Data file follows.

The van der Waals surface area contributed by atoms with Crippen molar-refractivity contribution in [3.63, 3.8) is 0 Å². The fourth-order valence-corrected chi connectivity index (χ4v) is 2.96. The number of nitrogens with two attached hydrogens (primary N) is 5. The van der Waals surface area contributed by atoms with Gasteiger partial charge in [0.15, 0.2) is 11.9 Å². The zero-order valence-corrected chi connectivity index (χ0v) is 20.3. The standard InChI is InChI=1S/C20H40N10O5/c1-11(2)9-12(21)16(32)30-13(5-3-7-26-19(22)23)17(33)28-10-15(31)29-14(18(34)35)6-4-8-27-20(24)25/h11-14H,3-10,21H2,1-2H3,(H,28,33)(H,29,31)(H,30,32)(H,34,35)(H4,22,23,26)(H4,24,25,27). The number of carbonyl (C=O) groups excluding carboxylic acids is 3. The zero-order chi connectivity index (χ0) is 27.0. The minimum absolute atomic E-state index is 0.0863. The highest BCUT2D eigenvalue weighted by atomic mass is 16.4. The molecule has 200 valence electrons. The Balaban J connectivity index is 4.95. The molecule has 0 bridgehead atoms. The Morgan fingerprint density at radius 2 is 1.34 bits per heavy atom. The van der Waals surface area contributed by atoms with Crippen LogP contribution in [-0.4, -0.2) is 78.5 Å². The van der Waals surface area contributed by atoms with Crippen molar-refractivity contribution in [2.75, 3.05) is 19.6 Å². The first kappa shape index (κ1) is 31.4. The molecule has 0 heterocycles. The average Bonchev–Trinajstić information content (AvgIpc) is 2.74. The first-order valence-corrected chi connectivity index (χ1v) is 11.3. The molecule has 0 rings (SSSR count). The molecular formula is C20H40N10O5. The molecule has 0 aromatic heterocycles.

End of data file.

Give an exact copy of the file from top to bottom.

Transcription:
The van der Waals surface area contributed by atoms with Crippen molar-refractivity contribution in [3.63, 3.8) is 0 Å². The fourth-order valence-corrected chi connectivity index (χ4v) is 2.96. The number of nitrogens with two attached hydrogens (primary N) is 5. The van der Waals surface area contributed by atoms with Gasteiger partial charge in [0.15, 0.2) is 11.9 Å². The zero-order valence-corrected chi connectivity index (χ0v) is 20.3. The standard InChI is InChI=1S/C20H40N10O5/c1-11(2)9-12(21)16(32)30-13(5-3-7-26-19(22)23)17(33)28-10-15(31)29-14(18(34)35)6-4-8-27-20(24)25/h11-14H,3-10,21H2,1-2H3,(H,28,33)(H,29,31)(H,30,32)(H,34,35)(H4,22,23,26)(H4,24,25,27). The number of carbonyl (C=O) groups excluding carboxylic acids is 3. The zero-order chi connectivity index (χ0) is 27.0. The minimum absolute atomic E-state index is 0.0863. The highest BCUT2D eigenvalue weighted by atomic mass is 16.4. The molecule has 200 valence electrons. The Balaban J connectivity index is 4.95. The molecule has 0 bridgehead atoms. The Morgan fingerprint density at radius 2 is 1.34 bits per heavy atom. The van der Waals surface area contributed by atoms with Crippen LogP contribution in [-0.4, -0.2) is 78.5 Å². The van der Waals surface area contributed by atoms with Crippen molar-refractivity contribution in [2.75, 3.05) is 19.6 Å². The first kappa shape index (κ1) is 31.4. The molecule has 0 heterocycles. The average Bonchev–Trinajstić information content (AvgIpc) is 2.74. The first-order valence-corrected chi connectivity index (χ1v) is 11.3. The molecule has 0 rings (SSSR count). The molecular formula is C20H40N10O5. The molecule has 0 aromatic heterocycles.